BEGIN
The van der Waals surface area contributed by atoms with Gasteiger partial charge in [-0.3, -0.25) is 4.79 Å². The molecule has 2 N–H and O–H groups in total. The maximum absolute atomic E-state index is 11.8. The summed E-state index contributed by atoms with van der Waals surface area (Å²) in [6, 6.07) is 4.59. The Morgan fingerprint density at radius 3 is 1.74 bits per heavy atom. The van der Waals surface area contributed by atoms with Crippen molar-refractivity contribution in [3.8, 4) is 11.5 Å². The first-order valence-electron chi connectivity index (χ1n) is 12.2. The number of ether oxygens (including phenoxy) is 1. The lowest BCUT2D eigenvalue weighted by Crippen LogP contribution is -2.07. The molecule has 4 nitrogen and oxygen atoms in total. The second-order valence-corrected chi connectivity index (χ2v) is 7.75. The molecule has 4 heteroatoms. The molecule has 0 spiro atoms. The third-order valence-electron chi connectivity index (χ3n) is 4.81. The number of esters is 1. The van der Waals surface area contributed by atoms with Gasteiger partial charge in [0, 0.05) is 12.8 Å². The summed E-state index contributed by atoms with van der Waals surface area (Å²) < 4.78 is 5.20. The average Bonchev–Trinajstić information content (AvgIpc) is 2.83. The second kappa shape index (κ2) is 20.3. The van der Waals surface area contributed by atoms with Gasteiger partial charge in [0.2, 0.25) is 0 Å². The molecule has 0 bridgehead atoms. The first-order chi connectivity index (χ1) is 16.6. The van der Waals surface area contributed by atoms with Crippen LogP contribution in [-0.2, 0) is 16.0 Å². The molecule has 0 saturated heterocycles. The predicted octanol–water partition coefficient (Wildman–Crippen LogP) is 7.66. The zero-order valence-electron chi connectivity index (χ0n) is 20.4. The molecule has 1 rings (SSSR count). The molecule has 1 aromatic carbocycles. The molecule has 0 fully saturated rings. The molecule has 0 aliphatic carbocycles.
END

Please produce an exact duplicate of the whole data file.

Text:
The van der Waals surface area contributed by atoms with Gasteiger partial charge in [-0.3, -0.25) is 4.79 Å². The molecule has 2 N–H and O–H groups in total. The maximum absolute atomic E-state index is 11.8. The summed E-state index contributed by atoms with van der Waals surface area (Å²) in [6, 6.07) is 4.59. The Morgan fingerprint density at radius 3 is 1.74 bits per heavy atom. The van der Waals surface area contributed by atoms with Crippen molar-refractivity contribution in [3.8, 4) is 11.5 Å². The first-order valence-electron chi connectivity index (χ1n) is 12.2. The number of ether oxygens (including phenoxy) is 1. The lowest BCUT2D eigenvalue weighted by Crippen LogP contribution is -2.07. The molecule has 4 nitrogen and oxygen atoms in total. The second-order valence-corrected chi connectivity index (χ2v) is 7.75. The molecule has 4 heteroatoms. The molecule has 0 spiro atoms. The third-order valence-electron chi connectivity index (χ3n) is 4.81. The number of esters is 1. The van der Waals surface area contributed by atoms with Gasteiger partial charge in [0, 0.05) is 12.8 Å². The summed E-state index contributed by atoms with van der Waals surface area (Å²) < 4.78 is 5.20. The average Bonchev–Trinajstić information content (AvgIpc) is 2.83. The second kappa shape index (κ2) is 20.3. The van der Waals surface area contributed by atoms with Gasteiger partial charge in [0.2, 0.25) is 0 Å². The molecule has 0 bridgehead atoms. The first-order chi connectivity index (χ1) is 16.6. The van der Waals surface area contributed by atoms with Crippen LogP contribution in [-0.2, 0) is 16.0 Å². The molecule has 0 saturated heterocycles. The predicted octanol–water partition coefficient (Wildman–Crippen LogP) is 7.66. The zero-order valence-electron chi connectivity index (χ0n) is 20.4. The molecule has 1 rings (SSSR count). The molecule has 1 aromatic carbocycles. The molecule has 0 fully saturated rings. The molecule has 0 aliphatic carbocycles.